A $1.7 Trillion Albatross

Bloomberg Equality

This week's top headlines: 

  • U.S. President-elect Joe Biden has tapped experts on systemic racism for economic posts, in line with his pledge to build "a diverse administration that looks like America," but skeptics note his closest advisers are a traditional crew.   
  • As Covid-19 continues to rage across the U.S., a wide range of pandemic aid programs are set to expire, leaving millions without government support and threatening to hold back an economic recovery. 
  • Singapore is eager to welcome foreign firms and workers in its efforts to become a regional technology powerhouse. Its lack of equal  protections and privileges for LGBTQ people aren't helping. 

Americans owe some $1.7 trillion in student debt, a financial albatross that Biden is eager to slay. This week he called on the legislature to immediately forgive $10,000 for borrowers; he could cancel $50,000 by executive order when he takes office in January, according to Senate Minority Leader Chuck Schumer. "Student loan forgiveness is good, actually," New York Representative Alexandria Ocasio-Cortez posted in a tweet that gathered more than 454,000 likes.

Writing off student debt could act as stimulus during the pandemic and eventual recovery. It could also be a boost to Black households in a country with a yawning racial wealth gap. As of now, Black students owe more, face higher monthly payments and are more likely to fall behind.

One  study called forgiveness  "transformative" for racial and economic inequality -- but the details really do matter. Some research shows forgiving $50,000 of debt would instantly boost a Black household's median wealth by 34%.

At the same time, cancelling student loan debt disproportionately benefits people who have gone to college -- the same people who tend to be higher earners. Households in the top 40% of annual income (more than $74,000) owe almost 60% of outstanding education debt, according to a Brookings Institution analysis of Federal Reserve data, while households in the bottom 40% hold less than 20% of outstanding loans.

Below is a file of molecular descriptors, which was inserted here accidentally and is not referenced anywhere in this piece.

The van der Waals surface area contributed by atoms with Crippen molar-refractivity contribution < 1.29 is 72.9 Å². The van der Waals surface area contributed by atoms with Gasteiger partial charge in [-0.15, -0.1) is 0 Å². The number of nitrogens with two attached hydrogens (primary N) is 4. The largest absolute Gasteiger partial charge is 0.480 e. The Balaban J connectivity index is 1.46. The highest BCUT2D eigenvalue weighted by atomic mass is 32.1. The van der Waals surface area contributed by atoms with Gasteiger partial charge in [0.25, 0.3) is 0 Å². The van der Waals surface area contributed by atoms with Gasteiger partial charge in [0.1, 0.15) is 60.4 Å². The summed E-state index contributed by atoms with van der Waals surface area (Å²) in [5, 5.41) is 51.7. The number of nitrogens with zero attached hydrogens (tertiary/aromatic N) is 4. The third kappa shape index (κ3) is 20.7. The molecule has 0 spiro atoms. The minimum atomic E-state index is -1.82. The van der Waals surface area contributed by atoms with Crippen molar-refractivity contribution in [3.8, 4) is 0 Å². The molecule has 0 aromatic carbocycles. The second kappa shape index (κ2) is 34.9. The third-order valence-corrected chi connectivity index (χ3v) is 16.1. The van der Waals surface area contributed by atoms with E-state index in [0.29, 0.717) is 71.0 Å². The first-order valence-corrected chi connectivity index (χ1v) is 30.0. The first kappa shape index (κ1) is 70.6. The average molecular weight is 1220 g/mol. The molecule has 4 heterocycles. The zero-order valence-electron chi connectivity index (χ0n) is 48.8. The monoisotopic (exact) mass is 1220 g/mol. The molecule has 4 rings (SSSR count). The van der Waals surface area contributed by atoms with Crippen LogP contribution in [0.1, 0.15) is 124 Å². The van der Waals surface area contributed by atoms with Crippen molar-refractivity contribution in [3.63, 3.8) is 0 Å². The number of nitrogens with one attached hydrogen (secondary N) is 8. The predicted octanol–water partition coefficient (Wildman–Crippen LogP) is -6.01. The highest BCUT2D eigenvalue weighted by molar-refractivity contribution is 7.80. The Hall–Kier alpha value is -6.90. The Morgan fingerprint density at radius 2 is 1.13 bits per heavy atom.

Student-debt forgiveness could exacerbate long-term inequality between those who have gone to college or graduate school and those who haven't, the think tank said. Other objections are political and philosophical. "Given the potential backlash, legal uncertainties, and potential for moral hazard, student debt cancellation by executive fiat might not be worth it at all," wrote Bloomberg Opinion columnist Noah Smith.

Biden's plan is more modest than the proposals from Schumer and Massachusetts Senator Elizabeth Warren. Whatever assistance is ultimately implemented, it'll add to relief programs enacted by Congress and President Donald Trump to freeze payments on federally-backed student loans until the end of the year. 

"This debt is an anchor on our economy, holding back entire generations from buying homes, starting businesses and families, and adding to the economy in ways that benefit everyone," Warren tweeted. "Generations of discrimination have left communities of color with less savings and intergenerational wealth--forcing them to borrow more for the same degrees. Cancelling student loan debt will build Black and Brown wealth and help close the racial wealth gap," she added.

Whether an economic or racial-equality issue, or both, it's clear that U.S. leaders want to mitigate the rising burden on borrowers. Another small bit of relief for students and families: The consumer price index for college tuition and fees rose just 1.3% in August on a year-over-year basis, the smallest increase on record. 

By the Numbers

Starbucks announced a pay raise for its baristas and other store workers. Employees elsewhere are increasingly likely to get relief from their legislators, or their neighbors. Florida became the eighth state to mandate $15 hourly pay rate and the first politically mixed constituency to do so. The success, over the objections of a Republican-controlled state government, puts pressure on Congress to raise the federal minimum wage for the first time in 13 years. 


Before You Go

  • U.S. business schools are matriculating more women than ever, with two of the top institutions -- the Stanford Graduate School and Dartmouth's Tuck School -- close to parity for men and women in their entering classes this fall. 
  • Deutsche Bank strategists proposed a  5% tax on people who work from home, based on the premise that working remotely confers economic benefits that essential on-site workers don't have. Others disagreed
  • The pandemic has not stopped New York's fanciest kindergartens from interviewing 4-year-old applicants, it's just moved the process to Zoom.

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